Delivering Gugak to People, the Works by the Center
The National Gugak Center moved from Busan to Seoul as the war ended with a cease-fire agreement. The previous institution building, located in 98 Unnidong Jongno district was taken by the United Kingdom army. The National Gugak Center, after changing locations place to place, finally came back to its old building in September 1955 with the wholehearted help of the director of Royal Palace Wealth Management. After settling down at the building, the National Gugak Center most urgently needed musicians to begin performances. Therefore, it opened a six-year track training school, called Gugaksa yangseongso in April 1955, and first recruited thirty male students who have musical talents. The government supported all the students for the special education and provided them with full scholarship as well as monthly stipend along with free supplementary items, such as books and uniforms. Along with the school, on the other side, the National Gugak Center not only presented many concerts for listening traditional music, but also opened free music classes striving forward to provide opportunities for Korean citizen to experience traditional music and to popularize traditional music. From a national events to a local performance, the National Gugak Center actively organized various educational events and musical presentations for the people.

○ August 7 1962 11:00AM
○ Conducted by Kim Gi-su and performed by the National Gugak Center musicians and dancers. Program includes Sujecheon, Chunaengjeon, poetry singing, and lyrical songs.

‣ Music listening concert and programs

○ March 28 1953 at Ewha Womens University Hall

‣ The musical repertoire of traditional music expended from court music and folk music to newly composed music

The first overseas performance presented in Japan
In March 1964, when overseas travels were limited, the National Gugak Center had an overseas performance for the first time in its history. Yomiuri Newspaper offered the National Gugak Center to present a performance in Japan and invited the musicians. At that time, both Iwangjikaakbu and Gugaksayangseongso admitted only male students up until 1955 because the tradition and rules in the court only allowed male performers to appear on the stage. Surprisingly, however, female dancers are seen in the photos of 1964 performance in Japan. The story behind is as follow. As Seoul Central Broadcasting Station was built in Mountain Namsan area in 1957, it also organized a division that worked for gugak development. The division recruited students and trained them with traditional music and dance, titling the students as "KBS Gugak Specialists." In 1958, some selected students took a special gugak program, and upon completion they were hired as former gugak specialists. After June 1959, these specialists join the performances organized by the National Gugak Center, and they traveled to Japan together. The female dancers belonged to the KBS participated in court dance performances in Japan.
Completing One Song of Pansori, the Record in the History of Gugak Concerts
On September 30 1968, one year after the National Gugak Center moved to new building located in the National Theater in Jangchungdong, a concert shook the field of traditional music. The concert was held for a radio program celebrating the fifth Broadcasting Day hosted by the National Gugak Center and United Nations Command. Park Dong-jin, a musician at the National Gugak Center, sang one full set of pansori Heungboga, the song of Heungbo, at an open stage for five hours to complete the song. This event made a new venture in understanding and recognizing pansori music which was usually considered to be "short" sung in abbreviated version partially taken from a full song. Park's performance also set a record in the history of pansori as the longest singing in the world (Seoul Daily, May 21 1969), and stimulated the study of performance tradition and pansori music in earnest.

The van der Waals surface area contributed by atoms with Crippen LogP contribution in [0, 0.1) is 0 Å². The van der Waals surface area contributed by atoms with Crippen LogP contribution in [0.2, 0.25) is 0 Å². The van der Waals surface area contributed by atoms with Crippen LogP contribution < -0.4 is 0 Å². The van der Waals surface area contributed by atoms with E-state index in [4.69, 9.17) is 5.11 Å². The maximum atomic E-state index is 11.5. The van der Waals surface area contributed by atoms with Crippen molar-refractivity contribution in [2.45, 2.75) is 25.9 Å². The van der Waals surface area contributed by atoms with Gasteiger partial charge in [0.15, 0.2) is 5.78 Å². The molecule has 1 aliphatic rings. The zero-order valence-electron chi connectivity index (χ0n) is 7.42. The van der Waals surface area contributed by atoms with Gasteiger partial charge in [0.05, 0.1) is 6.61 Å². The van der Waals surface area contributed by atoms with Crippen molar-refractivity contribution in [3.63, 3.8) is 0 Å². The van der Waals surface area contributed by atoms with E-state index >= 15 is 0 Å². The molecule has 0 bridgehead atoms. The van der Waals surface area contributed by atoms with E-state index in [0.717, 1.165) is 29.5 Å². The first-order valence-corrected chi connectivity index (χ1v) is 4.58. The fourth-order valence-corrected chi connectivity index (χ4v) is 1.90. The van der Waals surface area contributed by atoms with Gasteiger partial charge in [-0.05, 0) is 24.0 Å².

○ The first Park Dong-jin's Pansori recital, "Song of Heungbo" co-hosted by the United Nations Command and the National Gugak Center in celebrating the fifth Broadcasting Day. The longest live broadcasting record. Music clips from the scenes of Greedy Nolbo to Hengbo being thrown out of the house.
○ September 30 1968 at the National Gugak Center
○ Singer Park Dong-jin Drummer Han Il-seob

‣ The first a full-set pansori singing concert

제1회 박동진 판소리 연창회: 흥보가 중 놀보 심술~
Regular Concerts for the Transmission of Time-Consuming Repertoire
In April 1976, the National Gugak Center changed the title of its regular music concert from Gugak Listening to "Traditional Music Concert" at the 25th anniversary of establishing the center. The musical repertoire for the show also changed appropriate for regular concert. Heavily indebted to the success of 1975's performance featuring Gwanak Yeongsanhoesang and Pyeongjo Hoesang, the concert began to present chamber suit or a set of time-consuming musics, opening an era of preserving long traditional music pieces. In fact, a complete version of suit music had never been performed in concert halls in 1970s because the long music was considered to be difficult for both the audience members to listen to and the performers to play. However, this regular performance tradition continues until today, as court music group, folk music group as well as the dance company at the National Gugak Center choose long music repertoire for their regular concert programs at present.